Can dress down still be a uniform?

Offices up and down the country are increasingly introducing dress down Fridays which seemingly encourages a more relaxed working environment. But can dressing down still be a uniform? P&P editor Melanie Attlesey finds out.

A recent survey of 2,000 British workers carried out by Travelodge found that only one in 10 employees now wears a suit to work.

The survey found the modern British office is more likely to be staffed by professional men dressed in jeans or chinos, long-sleeved button shirts and a smart blazer or jacket.

Travelodge carried out the in depth survey into the modern office dress code after hotel managers reported a decline in the number of ties, cufflinks, tie pins and suits being left behind.

Professor Karen Pine, psychologist at Hertfordshire University, said: “Over the last three decades, we have experienced a big movement in the workplace, where traditions and protocols have fallen enormously.

“The biggest changes have included the decline of the hierarchy, the boss being less of an authoritarian figure and more of a coach, all colleagues being called by their first name and the biggest change, the transition from a formal dress code to a casual one.

“Having a dress down Friday every day enables workers to be independent, and showcase their personality and attributes by how they dress rather than the position they hold, which leads to stronger bonds between co-workers and removes barriers, enabling everyone to get on with their jobs.”

This casual trend is even filtering through into the House of Commons. In June last year, John Bercow, Commons Speaker, allowed MPs to dispense with wearing neckties in the House of Commons ending longstanding convention. So are we seeing the end to formal suiting?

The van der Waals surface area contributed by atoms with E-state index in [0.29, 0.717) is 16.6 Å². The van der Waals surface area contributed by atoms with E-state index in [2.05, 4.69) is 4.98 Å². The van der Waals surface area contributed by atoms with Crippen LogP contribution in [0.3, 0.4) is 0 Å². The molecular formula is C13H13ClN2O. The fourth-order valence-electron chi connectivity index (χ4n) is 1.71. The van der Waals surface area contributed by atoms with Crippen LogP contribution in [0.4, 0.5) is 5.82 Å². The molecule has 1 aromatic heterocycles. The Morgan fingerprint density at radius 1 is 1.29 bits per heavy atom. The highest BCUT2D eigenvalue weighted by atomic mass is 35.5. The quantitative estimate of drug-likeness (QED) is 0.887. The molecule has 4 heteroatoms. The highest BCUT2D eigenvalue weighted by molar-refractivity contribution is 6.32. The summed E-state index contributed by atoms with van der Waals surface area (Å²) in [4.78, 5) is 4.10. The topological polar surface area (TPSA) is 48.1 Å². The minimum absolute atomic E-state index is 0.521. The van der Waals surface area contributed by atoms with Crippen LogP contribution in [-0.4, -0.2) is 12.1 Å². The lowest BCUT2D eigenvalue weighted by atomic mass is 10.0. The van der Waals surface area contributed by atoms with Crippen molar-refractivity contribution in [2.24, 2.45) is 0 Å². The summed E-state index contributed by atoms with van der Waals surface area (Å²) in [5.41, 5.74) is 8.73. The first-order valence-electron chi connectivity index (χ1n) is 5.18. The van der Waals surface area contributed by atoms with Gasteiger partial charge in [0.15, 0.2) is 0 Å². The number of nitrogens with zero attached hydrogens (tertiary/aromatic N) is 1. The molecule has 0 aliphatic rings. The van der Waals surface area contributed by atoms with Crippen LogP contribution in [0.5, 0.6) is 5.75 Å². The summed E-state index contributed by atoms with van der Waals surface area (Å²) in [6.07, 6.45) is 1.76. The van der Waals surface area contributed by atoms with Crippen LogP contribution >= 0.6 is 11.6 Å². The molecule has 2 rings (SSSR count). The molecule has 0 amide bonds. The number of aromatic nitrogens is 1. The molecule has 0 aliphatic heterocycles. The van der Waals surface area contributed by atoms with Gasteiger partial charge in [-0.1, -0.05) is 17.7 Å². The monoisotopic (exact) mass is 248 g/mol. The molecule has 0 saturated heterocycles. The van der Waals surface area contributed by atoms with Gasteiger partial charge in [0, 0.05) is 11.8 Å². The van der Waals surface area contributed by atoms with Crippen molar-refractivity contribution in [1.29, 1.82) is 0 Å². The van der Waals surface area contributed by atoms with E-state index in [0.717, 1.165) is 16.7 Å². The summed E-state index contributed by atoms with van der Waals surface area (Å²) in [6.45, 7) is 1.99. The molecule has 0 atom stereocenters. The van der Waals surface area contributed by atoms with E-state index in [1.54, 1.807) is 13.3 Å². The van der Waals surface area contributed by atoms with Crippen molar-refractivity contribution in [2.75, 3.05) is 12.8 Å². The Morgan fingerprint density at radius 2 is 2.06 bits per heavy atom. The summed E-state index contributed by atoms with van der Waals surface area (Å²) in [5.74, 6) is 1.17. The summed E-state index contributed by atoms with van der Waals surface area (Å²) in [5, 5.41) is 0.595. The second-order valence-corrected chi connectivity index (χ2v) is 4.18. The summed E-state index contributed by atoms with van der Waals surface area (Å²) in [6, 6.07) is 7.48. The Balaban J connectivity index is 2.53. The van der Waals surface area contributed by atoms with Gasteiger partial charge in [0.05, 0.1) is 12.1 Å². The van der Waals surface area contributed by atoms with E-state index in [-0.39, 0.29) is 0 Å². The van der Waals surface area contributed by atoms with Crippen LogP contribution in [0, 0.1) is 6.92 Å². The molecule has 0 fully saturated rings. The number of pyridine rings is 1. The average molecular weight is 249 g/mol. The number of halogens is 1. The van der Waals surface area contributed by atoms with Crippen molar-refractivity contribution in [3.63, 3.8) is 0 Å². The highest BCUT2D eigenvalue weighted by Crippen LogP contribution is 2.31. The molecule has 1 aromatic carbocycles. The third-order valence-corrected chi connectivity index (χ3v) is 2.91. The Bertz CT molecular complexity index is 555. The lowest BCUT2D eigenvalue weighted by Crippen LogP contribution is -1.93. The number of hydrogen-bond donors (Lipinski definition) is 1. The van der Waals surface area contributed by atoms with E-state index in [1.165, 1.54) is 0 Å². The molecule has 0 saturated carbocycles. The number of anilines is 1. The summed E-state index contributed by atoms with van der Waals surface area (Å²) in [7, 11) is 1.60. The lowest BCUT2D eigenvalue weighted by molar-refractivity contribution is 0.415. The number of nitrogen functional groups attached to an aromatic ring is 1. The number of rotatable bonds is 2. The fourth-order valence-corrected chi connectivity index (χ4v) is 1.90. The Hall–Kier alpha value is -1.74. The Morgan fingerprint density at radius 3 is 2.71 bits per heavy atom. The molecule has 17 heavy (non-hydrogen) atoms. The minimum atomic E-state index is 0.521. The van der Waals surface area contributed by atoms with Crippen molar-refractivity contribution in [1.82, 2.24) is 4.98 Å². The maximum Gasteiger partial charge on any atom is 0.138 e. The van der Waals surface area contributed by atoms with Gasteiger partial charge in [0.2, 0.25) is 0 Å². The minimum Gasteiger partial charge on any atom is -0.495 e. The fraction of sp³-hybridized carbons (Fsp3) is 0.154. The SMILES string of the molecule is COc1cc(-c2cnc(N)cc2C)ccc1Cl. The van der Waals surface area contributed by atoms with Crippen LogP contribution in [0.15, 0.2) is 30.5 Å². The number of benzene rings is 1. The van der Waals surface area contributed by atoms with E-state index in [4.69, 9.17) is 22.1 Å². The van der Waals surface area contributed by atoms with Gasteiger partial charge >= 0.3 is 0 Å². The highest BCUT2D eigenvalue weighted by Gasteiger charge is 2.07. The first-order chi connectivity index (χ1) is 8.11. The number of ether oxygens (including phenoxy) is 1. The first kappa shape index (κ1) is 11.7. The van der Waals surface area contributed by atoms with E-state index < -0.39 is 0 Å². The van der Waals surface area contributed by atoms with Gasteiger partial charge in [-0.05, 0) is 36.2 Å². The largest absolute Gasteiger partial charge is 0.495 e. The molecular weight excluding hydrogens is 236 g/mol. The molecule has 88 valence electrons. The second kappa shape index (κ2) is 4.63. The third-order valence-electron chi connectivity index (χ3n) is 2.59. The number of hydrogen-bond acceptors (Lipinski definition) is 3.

Ed Grigg, general manager of Incorporatewear, one of Europe’s leading corporate clothing suppliers, says: “I am always telling our customers and potential customers about the importance of uniform and corporate clothing in reflecting the image, brand and identity of an organisation. However, if such a traditional establishment like the House of Commons is relaxing its dress code then what does that mean for the rest of us?”

The move to uniform casualisation has been around for a few years now and there is no reason why a less formal uniform can’t reflect the image and brand as well, if not better, than a formal look.

Ed continues: “When I started working in the corporate clothing sector, uniform and workwear was always several years behind high street fashion. Today it goes hand in hand and I hope some day soon it will lead it. That is why it is important in our business to have a fresh and enthusiastic design team passionate about fashion and why we have placements for fashion and textile graduates throughout the year.”

But as for dress code? Ed says for him it is all about what is appropriate. For example, someone wearing an artisan style apron with a checked shirt with the sleeves rolled up is a fantastic look in a coffee shop or gastro pub. There is absolutely no reason why that person can’t be a brand ambassador. But how would you feel about someone with that look selling you a mortgage, driving your train, flying your plane or testing your eyes for example?

At the end of the day this trend towards informality doesn’t actually get away from the traditional business emphasis on appearance and presentation. It simply replaces one uniform with another that is, in its own way, just as preoccupied with appearance.

So fear not garment decorators, you will still be seeing those corporate orders come in because in some instances the traditional suited and booted look still rules the roost.

Top five items men would not wear in the modern workplace

    1. Tie
    2. Trouser braces
    3. Waistcoat
    4. High-waisted trousers
    5. Pocket square

Top five items women would not wear in the modern workplace

  1. A skirt suit
  2. Shoulder pads
  3. A pinafore
  4. Hair bow
  5. Mary Jane shoes

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